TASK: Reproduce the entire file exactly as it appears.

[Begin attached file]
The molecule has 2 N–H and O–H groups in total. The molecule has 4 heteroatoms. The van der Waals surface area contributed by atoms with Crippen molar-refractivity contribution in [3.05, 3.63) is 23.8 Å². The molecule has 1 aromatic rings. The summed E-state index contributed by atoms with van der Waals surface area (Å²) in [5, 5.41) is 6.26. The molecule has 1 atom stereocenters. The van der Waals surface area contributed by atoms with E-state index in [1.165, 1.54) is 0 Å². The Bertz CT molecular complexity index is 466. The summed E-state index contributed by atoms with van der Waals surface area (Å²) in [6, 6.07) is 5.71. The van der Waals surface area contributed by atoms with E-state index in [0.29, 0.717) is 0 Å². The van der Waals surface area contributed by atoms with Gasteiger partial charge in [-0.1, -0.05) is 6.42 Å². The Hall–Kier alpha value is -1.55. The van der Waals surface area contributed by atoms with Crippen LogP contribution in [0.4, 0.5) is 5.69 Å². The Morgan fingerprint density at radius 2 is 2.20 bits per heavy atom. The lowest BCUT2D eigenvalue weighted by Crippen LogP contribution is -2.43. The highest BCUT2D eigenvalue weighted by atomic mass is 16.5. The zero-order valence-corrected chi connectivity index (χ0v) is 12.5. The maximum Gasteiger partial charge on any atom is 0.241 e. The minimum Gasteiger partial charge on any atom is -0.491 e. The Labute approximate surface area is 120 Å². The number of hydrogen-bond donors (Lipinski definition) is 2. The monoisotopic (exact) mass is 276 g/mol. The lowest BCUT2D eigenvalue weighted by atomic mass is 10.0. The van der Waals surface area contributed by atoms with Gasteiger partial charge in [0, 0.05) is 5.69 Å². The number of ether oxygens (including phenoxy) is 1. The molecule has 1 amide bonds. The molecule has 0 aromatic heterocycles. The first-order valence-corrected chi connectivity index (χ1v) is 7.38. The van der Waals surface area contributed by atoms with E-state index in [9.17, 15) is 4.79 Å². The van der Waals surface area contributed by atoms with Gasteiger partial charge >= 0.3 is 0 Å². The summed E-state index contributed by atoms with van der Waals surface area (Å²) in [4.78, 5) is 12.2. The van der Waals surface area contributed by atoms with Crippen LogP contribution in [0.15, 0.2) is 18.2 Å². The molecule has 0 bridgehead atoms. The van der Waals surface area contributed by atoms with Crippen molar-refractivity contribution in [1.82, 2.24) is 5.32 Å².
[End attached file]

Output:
The molecule has 2 N–H and O–H groups in total. The molecule has 4 heteroatoms. The van der Waals surface area contributed by atoms with Crippen molar-refractivity contribution in [3.05, 3.63) is 23.8 Å². The molecule has 1 aromatic rings. The summed E-state index contributed by atoms with van der Waals surface area (Å²) in [5, 5.41) is 6.26. The molecule has 1 atom stereocenters. The van der Waals surface area contributed by atoms with E-state index in [1.165, 1.54) is 0 Å². The Bertz CT molecular complexity index is 466. The summed E-state index contributed by atoms with van der Waals surface area (Å²) in [6, 6.07) is 5.71. The van der Waals surface area contributed by atoms with E-state index in [0.29, 0.717) is 0 Å². The van der Waals surface area contributed by atoms with Gasteiger partial charge in [-0.1, -0.05) is 6.42 Å². The Hall–Kier alpha value is -1.55. The van der Waals surface area contributed by atoms with Crippen LogP contribution in [0.4, 0.5) is 5.69 Å². The Morgan fingerprint density at radius 2 is 2.20 bits per heavy atom. The lowest BCUT2D eigenvalue weighted by Crippen LogP contribution is -2.43. The highest BCUT2D eigenvalue weighted by atomic mass is 16.5. The zero-order valence-corrected chi connectivity index (χ0v) is 12.5. The maximum Gasteiger partial charge on any atom is 0.241 e. The minimum Gasteiger partial charge on any atom is -0.491 e. The Labute approximate surface area is 120 Å². The number of hydrogen-bond donors (Lipinski definition) is 2. The monoisotopic (exact) mass is 276 g/mol. The lowest BCUT2D eigenvalue weighted by atomic mass is 10.0. The van der Waals surface area contributed by atoms with Gasteiger partial charge in [0, 0.05) is 5.69 Å². The number of ether oxygens (including phenoxy) is 1. The molecule has 1 amide bonds. The molecule has 0 aromatic heterocycles. The first-order valence-corrected chi connectivity index (χ1v) is 7.38. The van der Waals surface area contributed by atoms with E-state index in [9.17, 15) is 4.79 Å². The van der Waals surface area contributed by atoms with Gasteiger partial charge >= 0.3 is 0 Å². The summed E-state index contributed by atoms with van der Waals surface area (Å²) in [4.78, 5) is 12.2. The van der Waals surface area contributed by atoms with Crippen LogP contribution in [0.15, 0.2) is 18.2 Å². The molecule has 0 bridgehead atoms. The van der Waals surface area contributed by atoms with Crippen molar-refractivity contribution in [1.82, 2.24) is 5.32 Å².